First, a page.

There is definitely a case to be made for a written family agreement which includes private commitments made between elders and their relatives friends and carers designed to accommodate the health care and security needs and wishes of the elder in their advancing years, consistent with the needs and resources and other or competing commitments of friends and family who may decide to assume the position of carer. Many such arrangements are made on an ad hoc basis even though sometimes involving a significant amount of money or property. Most commonly they are made between an ageing parent and an adult child.
Such an agreement may take the form of a deed of family arrangement, a co-ownership agreement in relation to sharing possession of particular property, a ‘granny-flat’ type of agreement, a care and residence agreement, or a contract to make a will which may be conditional upon carer services being provided. The form of agreement and the possible circumstances are almost infinite.
Who makes them- and why?
The lawyer and commentator1 Brian Herd suggests that family agreements are also known as independent care agreements, personal services contracts and lifetime contracts. He suggests that there are modern factors which promote the role of family as carer to the elders within it.
Some of those factors are:
- A general aversion to ‘institutional ‘ care of nursing homes and hostels;
- A perceived lack of more empathetic or sympathetic (or perhaps more individualised) facilities;
- A general wish to preserve assets for later generations;
- A consequent reluctance to realise assets such as the family home for paying premiums and bonds for assisted care;
- A tendency to organise affairs so that access to social security is maximised.
Herd says that the family agreement becomes a means to maintain independence for the aged as well as satisfying the important need for elders to maintain contact with their familiar and familial environment. For many, the idea that it is necessary for a parent to pay, in some way, for care by offspring, or enter into a care agreement, is distasteful. However, the modern reality is that of adult children, highly leveraged with debt, little savings and with financial commitments which make it very difficult to reduce working hours or give up work altogether. A carer’s pension is inadequate for many in such a situation.
The Family Agreement – form and substance
From the legal cases and from common experience of human affairs, it is well understood that written agreements may be helpful to crystallize the thinking and intentions of each party to the agreement as well as to assist in a permanent way the recollection of the arrangements as originally conceived. A written agreement may be looked at years or perhaps decades after it is made to assist the recollection of the parties to it.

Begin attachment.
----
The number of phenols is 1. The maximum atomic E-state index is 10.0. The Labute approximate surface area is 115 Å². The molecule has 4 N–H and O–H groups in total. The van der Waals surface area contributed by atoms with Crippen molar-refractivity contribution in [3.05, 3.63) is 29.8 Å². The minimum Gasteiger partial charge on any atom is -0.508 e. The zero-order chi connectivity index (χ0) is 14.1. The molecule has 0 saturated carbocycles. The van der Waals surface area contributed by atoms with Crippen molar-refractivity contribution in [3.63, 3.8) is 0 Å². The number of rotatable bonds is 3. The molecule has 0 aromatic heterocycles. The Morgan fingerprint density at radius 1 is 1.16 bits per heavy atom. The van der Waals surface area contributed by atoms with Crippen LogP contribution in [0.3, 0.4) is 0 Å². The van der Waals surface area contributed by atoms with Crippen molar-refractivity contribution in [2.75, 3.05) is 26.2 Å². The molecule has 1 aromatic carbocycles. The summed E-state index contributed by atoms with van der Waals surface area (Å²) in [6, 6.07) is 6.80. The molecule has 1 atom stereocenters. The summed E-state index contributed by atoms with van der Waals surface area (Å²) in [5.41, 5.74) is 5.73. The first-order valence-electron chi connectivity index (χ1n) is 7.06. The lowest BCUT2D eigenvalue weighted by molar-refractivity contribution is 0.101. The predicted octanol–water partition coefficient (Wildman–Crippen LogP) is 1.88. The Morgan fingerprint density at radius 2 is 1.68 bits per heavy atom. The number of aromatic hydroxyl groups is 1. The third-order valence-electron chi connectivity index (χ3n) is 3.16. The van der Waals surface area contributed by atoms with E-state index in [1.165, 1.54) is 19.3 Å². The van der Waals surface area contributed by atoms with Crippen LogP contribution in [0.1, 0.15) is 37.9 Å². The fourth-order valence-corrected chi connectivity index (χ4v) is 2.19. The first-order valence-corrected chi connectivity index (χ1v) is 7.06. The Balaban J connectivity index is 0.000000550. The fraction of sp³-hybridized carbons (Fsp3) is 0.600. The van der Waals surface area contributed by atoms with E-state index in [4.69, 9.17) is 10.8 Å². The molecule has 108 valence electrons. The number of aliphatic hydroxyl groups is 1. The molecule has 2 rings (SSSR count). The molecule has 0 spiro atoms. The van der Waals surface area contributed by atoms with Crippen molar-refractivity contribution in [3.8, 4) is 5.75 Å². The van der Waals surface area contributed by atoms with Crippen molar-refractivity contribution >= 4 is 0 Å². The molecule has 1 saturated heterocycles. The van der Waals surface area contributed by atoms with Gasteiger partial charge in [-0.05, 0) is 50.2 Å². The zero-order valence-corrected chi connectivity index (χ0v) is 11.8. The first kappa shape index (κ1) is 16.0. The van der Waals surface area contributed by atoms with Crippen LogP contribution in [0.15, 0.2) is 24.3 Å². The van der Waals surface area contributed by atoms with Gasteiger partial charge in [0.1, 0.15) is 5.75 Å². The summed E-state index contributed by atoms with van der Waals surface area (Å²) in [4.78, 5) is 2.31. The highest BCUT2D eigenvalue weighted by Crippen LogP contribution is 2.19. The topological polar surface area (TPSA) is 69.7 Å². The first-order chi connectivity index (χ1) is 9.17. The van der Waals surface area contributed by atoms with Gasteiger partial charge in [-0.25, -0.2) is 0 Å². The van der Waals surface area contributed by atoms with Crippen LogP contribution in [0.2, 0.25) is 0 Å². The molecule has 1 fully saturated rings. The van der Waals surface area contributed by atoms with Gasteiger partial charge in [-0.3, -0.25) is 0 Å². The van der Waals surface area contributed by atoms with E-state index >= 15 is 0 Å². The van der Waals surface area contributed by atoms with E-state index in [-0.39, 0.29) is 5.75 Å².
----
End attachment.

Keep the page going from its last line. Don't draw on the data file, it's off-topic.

In a case of Schmutz Justice Bryson of the Supreme Court of New South Wales had this to say about the importance of intention to make a binding agreement:
“Although Courts have frequently concluded that agreements and arrangements among family members are not intended to be binding and hence do not give rise to contractual or other legal obligations, the key to the question whether they give rise to contractual obligations is the intention of the parties … when arrangements are made among family members, the nature of the arrangements, the value of the property affected by them or the extent and nature of the participation required and the period over which it is required may indicate an intention to create obligations.”
It is important, if the parties have already made a written agreement for personal accommodation and obligations under a family arrangement, that the question of whether or not the parties of the arrangement intended to their obligations, duties and responsibilities to be binding, as expressed in the agreement, should not be left to guess work and certainly not, later litigation, to discover.
Some issues to consider
From a review of a number of cases it is clear that some recurring problems in human relationships and risks may be, or ought to be accepted as possibilities such as:
- Marriage breakdown;
- Relationship breakdown;
- Discord and conflict among siblings;
- Serious illness or serious disability;
- Vague recollection of original arrangements or agreement;
- No proper discussion of proposals either between the principal parties or other members of the family who are affected;
- Death of any of the principal parties;
Quantifying a carer’s contribution
One of the difficulties with family arrangements involving the assumption of a caring relationship by one party for the other is quantifying the contribution which the carer makes over time.
It is necessary to consider for example what would happen in the event that a parent whose illness has compelled intensive care on the part of an adult child, with a capital contribution to improvements to the child’s home, dies prematurely. In such a case if there are other children involved or other persons who may anticipate receiving something under the parent’s will, the circumstances could easily give rise to dispute and discord unless some pre-agreed formula has been arrived at for calculating over time, the contribution which the caring child may have made.
Quantifying a carer contribution may be done on the basis of a pre-agreed remuneration such as:
- an hourly remuneration;
- a carer payment;
There are many ways of putting a value on the work of a carer.
In any event, whatever the formula, it is possible in circumstances which require it and where there is agreement, to find ways to calculate contributions in financial terms by carers to avoid later dispute, especially due to unexpected events and premature termination of the arrangement.